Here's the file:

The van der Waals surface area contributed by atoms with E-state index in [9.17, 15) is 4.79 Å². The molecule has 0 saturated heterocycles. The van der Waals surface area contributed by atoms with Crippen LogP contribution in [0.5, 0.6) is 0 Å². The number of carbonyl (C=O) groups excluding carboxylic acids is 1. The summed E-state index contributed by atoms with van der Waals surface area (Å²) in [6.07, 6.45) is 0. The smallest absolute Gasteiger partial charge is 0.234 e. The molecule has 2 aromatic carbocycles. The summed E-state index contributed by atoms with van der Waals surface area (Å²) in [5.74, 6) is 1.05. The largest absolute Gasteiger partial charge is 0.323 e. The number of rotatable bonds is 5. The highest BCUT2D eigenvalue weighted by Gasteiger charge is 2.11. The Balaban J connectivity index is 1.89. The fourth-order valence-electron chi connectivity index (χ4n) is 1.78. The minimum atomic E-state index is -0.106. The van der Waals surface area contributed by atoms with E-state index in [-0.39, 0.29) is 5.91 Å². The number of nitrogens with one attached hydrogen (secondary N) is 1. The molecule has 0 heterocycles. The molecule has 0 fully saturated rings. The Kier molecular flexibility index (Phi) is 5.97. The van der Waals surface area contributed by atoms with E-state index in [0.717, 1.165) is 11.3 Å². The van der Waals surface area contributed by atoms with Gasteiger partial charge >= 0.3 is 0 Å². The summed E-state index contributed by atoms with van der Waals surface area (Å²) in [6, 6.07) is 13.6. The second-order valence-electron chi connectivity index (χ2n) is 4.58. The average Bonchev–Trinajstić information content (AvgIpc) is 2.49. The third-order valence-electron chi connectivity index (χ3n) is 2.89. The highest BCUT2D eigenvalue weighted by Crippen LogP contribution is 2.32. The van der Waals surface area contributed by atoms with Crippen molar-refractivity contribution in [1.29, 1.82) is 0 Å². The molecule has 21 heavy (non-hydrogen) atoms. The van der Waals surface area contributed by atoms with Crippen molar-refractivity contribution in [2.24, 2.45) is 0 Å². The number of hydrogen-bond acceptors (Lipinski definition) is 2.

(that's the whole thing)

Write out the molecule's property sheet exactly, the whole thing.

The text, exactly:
The van der Waals surface area contributed by atoms with E-state index in [9.17, 15) is 4.79 Å². The molecule has 0 saturated heterocycles. The van der Waals surface area contributed by atoms with Crippen LogP contribution in [0.5, 0.6) is 0 Å². The number of carbonyl (C=O) groups excluding carboxylic acids is 1. The summed E-state index contributed by atoms with van der Waals surface area (Å²) in [6.07, 6.45) is 0. The smallest absolute Gasteiger partial charge is 0.234 e. The molecule has 2 aromatic carbocycles. The summed E-state index contributed by atoms with van der Waals surface area (Å²) in [5.74, 6) is 1.05. The largest absolute Gasteiger partial charge is 0.323 e. The number of rotatable bonds is 5. The highest BCUT2D eigenvalue weighted by Gasteiger charge is 2.11. The Balaban J connectivity index is 1.89. The fourth-order valence-electron chi connectivity index (χ4n) is 1.78. The minimum atomic E-state index is -0.106. The van der Waals surface area contributed by atoms with E-state index in [-0.39, 0.29) is 5.91 Å². The number of nitrogens with one attached hydrogen (secondary N) is 1. The molecule has 0 heterocycles. The molecule has 0 fully saturated rings. The Kier molecular flexibility index (Phi) is 5.97. The van der Waals surface area contributed by atoms with E-state index in [0.717, 1.165) is 11.3 Å². The van der Waals surface area contributed by atoms with Gasteiger partial charge >= 0.3 is 0 Å². The summed E-state index contributed by atoms with van der Waals surface area (Å²) in [6, 6.07) is 13.6. The second-order valence-electron chi connectivity index (χ2n) is 4.58. The average Bonchev–Trinajstić information content (AvgIpc) is 2.49. The third-order valence-electron chi connectivity index (χ3n) is 2.89. The highest BCUT2D eigenvalue weighted by Crippen LogP contribution is 2.32. The van der Waals surface area contributed by atoms with Crippen molar-refractivity contribution in [1.29, 1.82) is 0 Å². The molecule has 21 heavy (non-hydrogen) atoms. The van der Waals surface area contributed by atoms with Crippen molar-refractivity contribution in [2.24, 2.45) is 0 Å². The number of hydrogen-bond acceptors (Lipinski definition) is 2.